3D illustration of virus particles

Research into antiviral agents

Researchers from Saarland receive millions in funding from Volkswagen Foundation

The development of effective agents against viral pathogens is of increasing importance for global health. In particular, there is an urgent need for innovative therapeutic options for viral diseases for which no effective vaccine or only inadequate treatment options are available. The Volkswagen Foundation is now funding three projects to research antiviral substances under the leadership of scientists at the Helmholtz Institute for Pharmaceutical Research Saarland (HIPS) and Saarland University. The total funding for the three projects amounts to approximately 1.9 million euros.

The rapid global spread of the pathogen SARS-CoV-2 has highlighted the importance of having effective drugs available to treat viral diseases. While the spread of SARS-CoV-2 has been mitigated by the rapid development of effective vaccines, this option does not yet exist for many other viruses. In order to research substances for the treatment of such viruses and to develop them for potential clinical application, the Volkswagen Foundation is now funding three projects led by scientists at HIPS and Saarland University. Rolf Müller, Managing Director and Head of the Department of Microbial Natural Products at HIPS, says: "We are pleased to transfer our expertise in the development of antibacterial agents to the field of antiviral substances in the future, working even more closely with our partners at the participating sites." HIPS is a site of the Helmholtz Centre for Infection Research (HZI) in collaboration with Saarland University.

The ANTIPOLE project, led by Sigrun Smola, professor and director of the Institute of Virology at Saarland University and also head of the HIPS research group Drug Development Against Persistent Viral Infections, focuses on the development of active agents against the BK polyomavirus. For healthy people, the virus is generally harmless. For people with a suppressed immune system, e.g. in the case of a kidney transplant, the BK polyomavirus can become very dangerous, as it can multiply unhindered in these patients and damage the transplanted organ. Sigrun Smola's team is focusing its research on a combination of virus immunobiology, new 3-D cell culture technologies, cutting-edge genomics and applied drug discovery. In her project, Smola is supported by her colleagues Rolf Müller and Jörn Walter, professor and head of the Institute of Genetics at Saarland University.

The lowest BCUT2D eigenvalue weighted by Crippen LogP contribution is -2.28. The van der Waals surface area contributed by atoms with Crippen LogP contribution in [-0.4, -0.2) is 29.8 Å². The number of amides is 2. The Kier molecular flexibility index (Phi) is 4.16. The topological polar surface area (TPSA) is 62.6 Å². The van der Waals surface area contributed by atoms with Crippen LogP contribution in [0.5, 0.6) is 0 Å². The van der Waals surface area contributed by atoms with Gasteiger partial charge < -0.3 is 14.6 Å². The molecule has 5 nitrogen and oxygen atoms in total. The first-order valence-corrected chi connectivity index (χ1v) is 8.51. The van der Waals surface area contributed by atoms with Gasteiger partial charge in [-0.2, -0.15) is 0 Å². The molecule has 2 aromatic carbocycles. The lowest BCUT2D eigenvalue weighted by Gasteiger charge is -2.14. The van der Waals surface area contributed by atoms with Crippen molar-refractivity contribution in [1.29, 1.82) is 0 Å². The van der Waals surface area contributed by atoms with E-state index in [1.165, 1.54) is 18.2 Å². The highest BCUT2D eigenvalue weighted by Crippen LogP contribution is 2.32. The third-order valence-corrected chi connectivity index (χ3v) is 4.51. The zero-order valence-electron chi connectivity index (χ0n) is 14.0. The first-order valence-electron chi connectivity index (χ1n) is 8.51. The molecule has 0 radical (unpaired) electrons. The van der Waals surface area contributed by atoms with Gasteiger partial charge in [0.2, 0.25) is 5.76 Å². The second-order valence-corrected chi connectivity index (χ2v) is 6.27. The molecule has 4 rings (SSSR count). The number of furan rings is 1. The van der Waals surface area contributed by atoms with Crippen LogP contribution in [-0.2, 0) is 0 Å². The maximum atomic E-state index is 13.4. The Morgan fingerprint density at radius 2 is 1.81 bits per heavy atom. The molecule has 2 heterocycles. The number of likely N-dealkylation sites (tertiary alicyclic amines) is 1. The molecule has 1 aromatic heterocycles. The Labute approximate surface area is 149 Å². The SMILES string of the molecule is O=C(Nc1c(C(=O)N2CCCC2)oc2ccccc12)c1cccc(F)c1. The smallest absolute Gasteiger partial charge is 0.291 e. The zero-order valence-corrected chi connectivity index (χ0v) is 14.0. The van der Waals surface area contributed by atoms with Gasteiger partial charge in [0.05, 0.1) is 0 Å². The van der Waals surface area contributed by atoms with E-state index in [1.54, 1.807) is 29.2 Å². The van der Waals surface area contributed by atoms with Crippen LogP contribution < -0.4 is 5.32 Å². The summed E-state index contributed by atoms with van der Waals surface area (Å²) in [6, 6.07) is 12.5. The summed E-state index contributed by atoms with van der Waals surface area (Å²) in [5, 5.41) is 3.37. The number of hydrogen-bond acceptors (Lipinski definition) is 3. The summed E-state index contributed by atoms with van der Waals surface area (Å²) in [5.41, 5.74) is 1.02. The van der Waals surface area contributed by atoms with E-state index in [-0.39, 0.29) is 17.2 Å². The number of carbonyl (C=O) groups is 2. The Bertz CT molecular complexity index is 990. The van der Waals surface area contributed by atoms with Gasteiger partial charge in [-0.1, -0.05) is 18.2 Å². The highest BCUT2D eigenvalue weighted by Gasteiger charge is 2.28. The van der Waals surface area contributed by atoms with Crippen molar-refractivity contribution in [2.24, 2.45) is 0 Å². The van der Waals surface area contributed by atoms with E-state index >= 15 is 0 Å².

Anna Hirsch, head of the Drug Design and Optimization department at HIPS, will work with Thomas Pietschmann and Katharina Rox of the HZI and Gesine Hansen from the Hannover Medical School on the OPTIS project to develop novel inhibitors against the human respiratory syncytial virus (RSV). RSV causes respiratory infections worldwide, but only very limited treatment options currently exist. Within the framework of the project funded by the Volkswagen Foundation, active substances are now to be developed that are characterized not only by particularly high efficacy, but also by high resistance to viral resistance mutations. By the end of the funding period, the efficacy of the developed substances is to be proven in a well-established mouse model.

The research approach of Alexander Titz, Professor of Organic and Pharmaceutical Chemistry at Saarland University and Group Leader for Chemical Biology of Carbohydrates at HIPS, is directed against several viral pathogens. As part of his project, Titz will develop molecules that bind and block sialic acid binding proteins of human pathogenic viruses. If these binding proteins are blocked, viruses can no longer recognize the receptors of human cells and infection is thus prevented. Titz wants to establish his concept for the most important pandemic viruses as well as human viruses for which there are currently no adequate treatment options. Alexander Titz is supported in his project by Dominique Schols from the Catholic University of Leuven, Belgium.

The projects selected for funding by the Volkswagen Foundation are each scheduled to run for 36 months. The total funding of all partners involved amounts to approximately 1.9 million Euros.

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